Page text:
Polio detected in New York City

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Authorities in biggest US city urge vaccination after finding virus traces in sewage system

New York City and state health officials on Friday urged residents who haven’t been vaccinated against polio to do so, after the virus that causes the paralytic disease was detected in the largest US city’s sewage samples. The discovery comes just weeks after a confirmed case in a nearby county.

The finding suggests “likely local circulation of the virus.” Sewage samples from Rockland and Orange counties north of New York City also showed the presence of polio last month, followed by the discovery of the first domestic US polio infection since 1979.

State health commissioner Mary Bassett called the detection “alarming, but not surprising,” and added that the state department of health is “responding urgently, continuing case investigation and aggressively assessing spread,” in cooperation with local and federal partners.

NYC health commissioner Dr. Ashwin Vasan urged the residents to vaccinate. Health authorities say the vaccination rate among children under two in New York state is 79%.

“Polio is entirely preventable and its reappearance should be a call to action for all of us,” Vasan said. Vaccine clinics will be popping up to offer the inactivated polio vaccine (IPV) to residents.

Sewage samples from Orange and Rockland were “genetically linked” to the confirmed Rockland polio case, the Centers for Disease Control and Prevention (CDC) said after running a sequencing analysis. The man developed symptoms that included weakness and muscle paralysis.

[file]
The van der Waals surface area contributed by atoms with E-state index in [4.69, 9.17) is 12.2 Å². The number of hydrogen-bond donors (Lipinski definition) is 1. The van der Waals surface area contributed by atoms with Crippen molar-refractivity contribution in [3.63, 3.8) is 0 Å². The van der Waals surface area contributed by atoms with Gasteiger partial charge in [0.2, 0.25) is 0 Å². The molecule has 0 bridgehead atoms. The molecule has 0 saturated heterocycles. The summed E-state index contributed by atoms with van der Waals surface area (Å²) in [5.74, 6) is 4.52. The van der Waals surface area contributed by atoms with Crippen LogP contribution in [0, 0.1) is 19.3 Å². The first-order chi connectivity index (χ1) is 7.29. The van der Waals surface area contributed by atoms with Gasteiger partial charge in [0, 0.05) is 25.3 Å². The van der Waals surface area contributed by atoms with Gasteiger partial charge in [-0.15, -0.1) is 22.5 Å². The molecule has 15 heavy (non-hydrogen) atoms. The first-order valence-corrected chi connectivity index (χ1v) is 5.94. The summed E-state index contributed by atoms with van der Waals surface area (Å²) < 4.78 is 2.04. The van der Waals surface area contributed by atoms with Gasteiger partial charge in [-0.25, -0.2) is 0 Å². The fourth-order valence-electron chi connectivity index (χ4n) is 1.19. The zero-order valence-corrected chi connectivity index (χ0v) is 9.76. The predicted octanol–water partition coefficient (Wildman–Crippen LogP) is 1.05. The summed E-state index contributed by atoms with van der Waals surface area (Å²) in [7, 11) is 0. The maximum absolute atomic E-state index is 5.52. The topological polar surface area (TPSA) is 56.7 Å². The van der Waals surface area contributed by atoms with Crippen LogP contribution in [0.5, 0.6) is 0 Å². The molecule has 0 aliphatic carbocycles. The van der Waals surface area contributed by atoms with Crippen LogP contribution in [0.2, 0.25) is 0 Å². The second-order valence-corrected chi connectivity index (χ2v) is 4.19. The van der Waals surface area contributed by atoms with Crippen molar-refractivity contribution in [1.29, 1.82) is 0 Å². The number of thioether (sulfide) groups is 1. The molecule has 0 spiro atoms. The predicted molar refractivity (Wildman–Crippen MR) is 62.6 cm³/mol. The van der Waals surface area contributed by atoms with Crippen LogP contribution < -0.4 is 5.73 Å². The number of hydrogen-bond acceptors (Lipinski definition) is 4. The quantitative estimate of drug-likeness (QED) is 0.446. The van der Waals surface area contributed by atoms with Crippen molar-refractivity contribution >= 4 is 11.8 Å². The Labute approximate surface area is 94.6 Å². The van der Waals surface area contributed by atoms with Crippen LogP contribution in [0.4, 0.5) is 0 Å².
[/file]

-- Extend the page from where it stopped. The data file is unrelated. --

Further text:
The IPV became widely available in 1955 and the US officially declared the disease eradicated in 1979. All the infections found subsequently were among people who brought the virus from outside the country.

The 20-year-old patient was not vaccinated against polio, but the virus strain was identified as having been derived from a live vaccine. Authorities suspect the man was exposed to a person from a country where live vaccines are still in use, who was “shedding” the weakened virus. British authorities blamed this phenomenon for the discovery of polio in London sewage samples in June.

Two out of three strains of “wild” polio have been eradicated across much of the world thanks to an aggressive vaccination campaign. The last remaining strain remains endemic in Afghanistan and Pakistan.

Poliomyelitis is a life-threatening disease. In the worst cases, it can affect the brain and spinal cord, causing meningitis, paralysis and death.

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